Samantha Perrotti

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Welcome to Mrs. Perrotti's website!

I provide supplemental instruction in reading
beyond what students already receive in the classroom.

Ms. Perrotti's Contact Information:

Phone: (973) 334-4162, ext. 302

E-mail: [email protected]

Extra Help Hours: Tuesdays and Fridays, 7:17-7:37 am


Reading Support

Multisensory literacy instruction is useful for all students. In reading support class, I incorporate multisensory learning to reach all types of learners. Students learn through visual, auditory, and tactile modalities. Students will use specific cues to remember how and why consistent rules and spelling patterns exist in English. 

How It Works

1) First, a student is assessed to determine his or her reading strengths and weaknesses.

2) Students are instructed in small groups with students of similar ability levels. Small group instruction takes place 2-3 times per week.

3) Assessment is ongoing. Students will be assessed regularly to determine if their needs are being met and to plan future programming. 

Reading Stages

Learning to read is part of the developmental process. It cannot be rushed! The biggest thing that will help children progress is practicing reading EVERY DAY! Students should read independently, but it is also important for a child to read with an adult. This way they can hear what fluent reading sounds like. 

Early Emergent Readers (Levels AA-C)

Typically Preschool and Kindergarten students. Students at this level are just beginning to grasp the basic concepts of book and print. They are able to recognize upper and lowercase letters and developing phonological awareness skills such as recognizing phonemes (sounds) in words, syllables, and rhymes. Readers at this level begin to connect phonemes (sounds) with graphemes. They are able to read short, CVC words (consonant-vowel-consonant, like cat or kid) and high-frequency sight words.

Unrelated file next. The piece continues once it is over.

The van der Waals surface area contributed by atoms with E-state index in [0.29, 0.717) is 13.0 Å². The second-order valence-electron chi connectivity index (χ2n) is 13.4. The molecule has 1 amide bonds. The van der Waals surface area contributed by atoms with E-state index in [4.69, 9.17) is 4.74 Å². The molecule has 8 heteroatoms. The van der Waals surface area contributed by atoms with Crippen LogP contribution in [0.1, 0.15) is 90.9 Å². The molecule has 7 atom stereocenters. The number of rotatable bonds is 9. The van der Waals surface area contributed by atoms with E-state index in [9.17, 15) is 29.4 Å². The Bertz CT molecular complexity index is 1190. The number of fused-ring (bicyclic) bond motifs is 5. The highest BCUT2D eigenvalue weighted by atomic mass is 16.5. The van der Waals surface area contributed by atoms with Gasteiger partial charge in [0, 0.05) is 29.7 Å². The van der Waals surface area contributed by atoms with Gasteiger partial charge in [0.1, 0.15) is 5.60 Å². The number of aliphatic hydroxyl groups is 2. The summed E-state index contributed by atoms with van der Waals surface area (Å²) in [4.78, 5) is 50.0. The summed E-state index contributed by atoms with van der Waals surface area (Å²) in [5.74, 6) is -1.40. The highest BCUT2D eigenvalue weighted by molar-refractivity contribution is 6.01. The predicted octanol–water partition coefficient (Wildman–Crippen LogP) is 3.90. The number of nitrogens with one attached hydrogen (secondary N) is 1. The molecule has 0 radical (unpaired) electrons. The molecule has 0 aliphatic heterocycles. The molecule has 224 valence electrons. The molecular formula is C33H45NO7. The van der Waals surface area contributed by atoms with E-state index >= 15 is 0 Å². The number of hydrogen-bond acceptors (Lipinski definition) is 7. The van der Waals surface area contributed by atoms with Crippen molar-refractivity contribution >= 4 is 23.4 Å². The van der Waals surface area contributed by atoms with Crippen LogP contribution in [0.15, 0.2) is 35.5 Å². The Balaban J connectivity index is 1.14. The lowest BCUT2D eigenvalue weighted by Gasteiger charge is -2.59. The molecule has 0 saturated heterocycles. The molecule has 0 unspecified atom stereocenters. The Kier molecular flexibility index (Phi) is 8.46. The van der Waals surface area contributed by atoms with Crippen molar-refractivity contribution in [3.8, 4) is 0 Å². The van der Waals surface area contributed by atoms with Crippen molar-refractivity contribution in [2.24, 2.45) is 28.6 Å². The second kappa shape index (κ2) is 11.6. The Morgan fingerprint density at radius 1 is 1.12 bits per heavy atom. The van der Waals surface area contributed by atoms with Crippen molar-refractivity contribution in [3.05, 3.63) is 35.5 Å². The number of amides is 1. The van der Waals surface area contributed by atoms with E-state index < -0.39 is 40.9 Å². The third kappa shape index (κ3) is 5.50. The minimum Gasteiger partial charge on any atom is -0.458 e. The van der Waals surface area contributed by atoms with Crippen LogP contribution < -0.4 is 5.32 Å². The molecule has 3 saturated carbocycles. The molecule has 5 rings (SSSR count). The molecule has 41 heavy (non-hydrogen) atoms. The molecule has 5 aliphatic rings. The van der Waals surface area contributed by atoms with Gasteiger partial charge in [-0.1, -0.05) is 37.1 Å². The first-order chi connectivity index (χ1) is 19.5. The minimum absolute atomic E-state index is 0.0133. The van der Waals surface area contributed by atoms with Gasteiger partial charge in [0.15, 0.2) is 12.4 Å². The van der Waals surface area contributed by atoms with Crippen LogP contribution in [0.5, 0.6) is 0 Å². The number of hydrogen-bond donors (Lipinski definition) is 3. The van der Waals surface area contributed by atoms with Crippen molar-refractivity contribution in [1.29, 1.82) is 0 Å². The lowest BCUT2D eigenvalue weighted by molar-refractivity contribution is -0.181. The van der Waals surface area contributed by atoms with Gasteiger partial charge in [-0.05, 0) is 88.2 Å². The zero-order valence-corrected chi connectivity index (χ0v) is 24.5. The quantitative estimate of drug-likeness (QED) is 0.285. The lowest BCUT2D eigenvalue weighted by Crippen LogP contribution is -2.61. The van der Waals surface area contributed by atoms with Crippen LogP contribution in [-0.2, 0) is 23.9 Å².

Books at this level have:

  • Strong picture support
  • Carefully controlled text
  • Repetitive patterns
  • Controlled, repeated vocabulary
  • Natural language
  • Large print
  • Wide letter spacing
  • Familiar concepts
  • Limited text on a page


Emergent Readers (Levels D-J)

Typically students in Kindergarten and Grade 1. Students at this stage have a good grasp of the alphabet, phonological awareness, early phonics skills, and high frequency sight words. Readers at the emergent stage implement comprehension strategies and word-attack skills. 

Books at this stage have:

  • Increasingly more lines of print per page
  • More complex sentence structure
  • Less dependency on repetitive pattern and pictures
  • Familiar topics but greater depth


Early Fluent Readers (Levels K-P)

Typically students in grades 2 and 3. Early fluent readers are able to focus more of their energy on comprehension than word attack. Reading is more automatic. Students at this stage begin to read a wide variety of styles and genres of text. 

Books at this stage have:read always

  • More pages
  • Longer sentences
  • More text per page
  • Richer vocabulary
  • Greater variation in sentence pattern
  • Less reliance on pictures
  • More formal and descriptive language


Fluent Readers (Levels Q-Z)

Typically grades 4 through 8. At this stage, readers move from "learning to read" to "reading to learn." Reading is automatic and fluent with proper expression. Students are able to read a variety of texts independently, and are able to apply comprehension strategies to understand more complex texts. 

Books at this stage have:

  • More text
  • Less familiar, more varied topics
  • Challenging vocabulary
  • More complex sentences
  • Varied writing styles
  • More description
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